void method(CallbackT callback) {
    // Do something asynchronously. Then call `callback`.
    //...
    callback("foo sent");
}

By calling the Method() function from the Unity side, the CBMethod() will be invoked with the parameter "foo sent", when the asynchronous operation finishes in the native side.

On Android, we tend to use the observer pattern with a listener interface to get the result from an asynchronous operation. For example, in the LINE SDK for Android, we have the LoginListener interface as below.

// Listener interface for observing login result in the LINE SDK for Android.
public interface LoginListener {
    void onLoginSuccess(@NonNull LineLoginResult result);
    void onLoginFailure(@Nullable LineLoginResult result);
}

In Unity, the AndroidJavaProxy class is perfect to represent any Java interface. We implement a class which inherits from AndroidJavaProxy, then pass the class to a corresponding Android API with a listener parameter as shown below.

// Login proxy in Unity C#, which behaves as a native listener.
class LoginCallback : AndroidJavaProxy
{
    public LoginCallback() : base("com.linecorp.linesdk.$LoginListener") {}
    void onLoginSuccess(AndroidJavaObject result) {
        Debug.Log("Login successfully.");
    }
 
    void onLoginFailure(AndroidJavaObject result) {
        Debug.Log("Login failed.");
    }
}
 
androidObject.Call<int>("login", new LoginCallback());

The Marshal and AndroidJavaProxy classes are powerful and capable of acting as a bridge between the native and the Unity world. However, considering the scale of the LINE SDK and our need to support multiple platforms, they’re not ideal in practice. They have several disadvantages:

  • Introduction of unmanaged memory and untyped object. The Marshal class works with unmanaged pointers and the  AndroidJavaObjectclass or AndroidJavaProxy class works with untyped objects. None of these follow C# conventions.
  • It is hard to extend the SDK. Adding any features may require adding type definition on both the native and Unity side, which doubles the wok required when the SDK evolves.
  • Different approaches in iOS and Android. This makes the mental model complicated.

The easier way

Instead of leveraging the Marshal class and AndroidJavaProxy class, we use a much easier model to handle asynchronous callbacks. That is, a simple UnitySendMessage method from the native side with a token as an identifier and a JSON-serialized parameter to deliver data.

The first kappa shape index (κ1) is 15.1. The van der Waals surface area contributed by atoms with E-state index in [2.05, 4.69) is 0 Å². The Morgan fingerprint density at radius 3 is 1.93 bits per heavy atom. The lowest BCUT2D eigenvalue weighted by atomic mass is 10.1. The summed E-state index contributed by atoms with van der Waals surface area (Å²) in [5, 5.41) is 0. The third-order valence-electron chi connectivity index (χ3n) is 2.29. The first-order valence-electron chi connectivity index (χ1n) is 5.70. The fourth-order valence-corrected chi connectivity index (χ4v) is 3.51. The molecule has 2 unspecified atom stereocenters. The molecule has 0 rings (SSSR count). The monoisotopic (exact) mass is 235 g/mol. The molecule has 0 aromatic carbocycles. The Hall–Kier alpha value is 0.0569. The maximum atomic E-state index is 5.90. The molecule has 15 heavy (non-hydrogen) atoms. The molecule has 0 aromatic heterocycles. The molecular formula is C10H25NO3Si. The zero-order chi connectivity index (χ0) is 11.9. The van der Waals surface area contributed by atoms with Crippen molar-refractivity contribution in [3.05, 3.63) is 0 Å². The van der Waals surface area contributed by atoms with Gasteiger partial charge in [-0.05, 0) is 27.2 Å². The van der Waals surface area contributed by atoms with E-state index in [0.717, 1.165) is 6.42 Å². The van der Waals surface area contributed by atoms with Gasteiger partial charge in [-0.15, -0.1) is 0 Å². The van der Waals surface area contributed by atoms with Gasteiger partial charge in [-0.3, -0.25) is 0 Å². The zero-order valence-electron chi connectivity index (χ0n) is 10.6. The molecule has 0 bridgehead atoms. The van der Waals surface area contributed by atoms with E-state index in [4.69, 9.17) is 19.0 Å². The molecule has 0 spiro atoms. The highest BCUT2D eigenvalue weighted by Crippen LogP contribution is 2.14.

On both iOS and Android, the Unity engine runtime exposes a UnitySendMessage method to send a message to an arbitrary game object (GameObject). If the game object happens to contain a method with the same name as the message, it can respond to that message by invoking that method. This allows us to call a method in Unity from native as shown below.

// Send a message from native to Unity.
UnitySendMessage("GameObjectName", "MethodName", "Message to send");

This method has three parameters:

  • The name of the target GameObject;
  • The script method to call on that object;
  • The message string to pass to the called method.

To respond to this message from the Unity side, a script is required on a game object, named as "GameObjectName"; the script shall contain a method with the name “MethodName", which takes in a single string parameter. 

// This script should be added as a component on "GameObjectName".
class MyClass: MonoBehaviour {
    void MethodName(string parameter) {
        //...
        Debug.Log(parameter);
        // "Message to send"
    }
}

By using an identifier to call native APIs, and passing the same thing back through the UnitySendMessage method, we can identify the caller of an asynchronous operation. On iOS, the basic idea is as follows.

// Passing the `identifier` to track asynchronous operation caller.
 
// Unity - interface for the SDK users.
public static void Method() {
    // Generates an identifier internally.
    var identifier = Guid.NewGuid().ToString();
    Foo(identifier);
}
 
// Unity - wrapper
[DllImport("__Internal")]
private static extern void foo(string identifier);
public static int Foo(string identifier) {
    foo(identifier);
}
 
// iOS
extern "C" void foo(const char *identifier);
void foo(const char *identifier) {
    // Do something asynchronously. Then call `UnitySendMessage` with `identifier`.
    //...
    UnitySendMessage("NativeListener", "CallbackMethod", identifier);
}
 
// In Unity, there is a game object with the name of `NativeListener`.
void CallbackMethod(string identifier) {
    // We know who initializes the operation by checking `identifier`.
    // Do something with the callback from native side.
}

By checking the identifier received, we can determine what to do with a certain callback. This allows communication between Unity and native in an asynchronous way.

Passing data with JSON and Serializable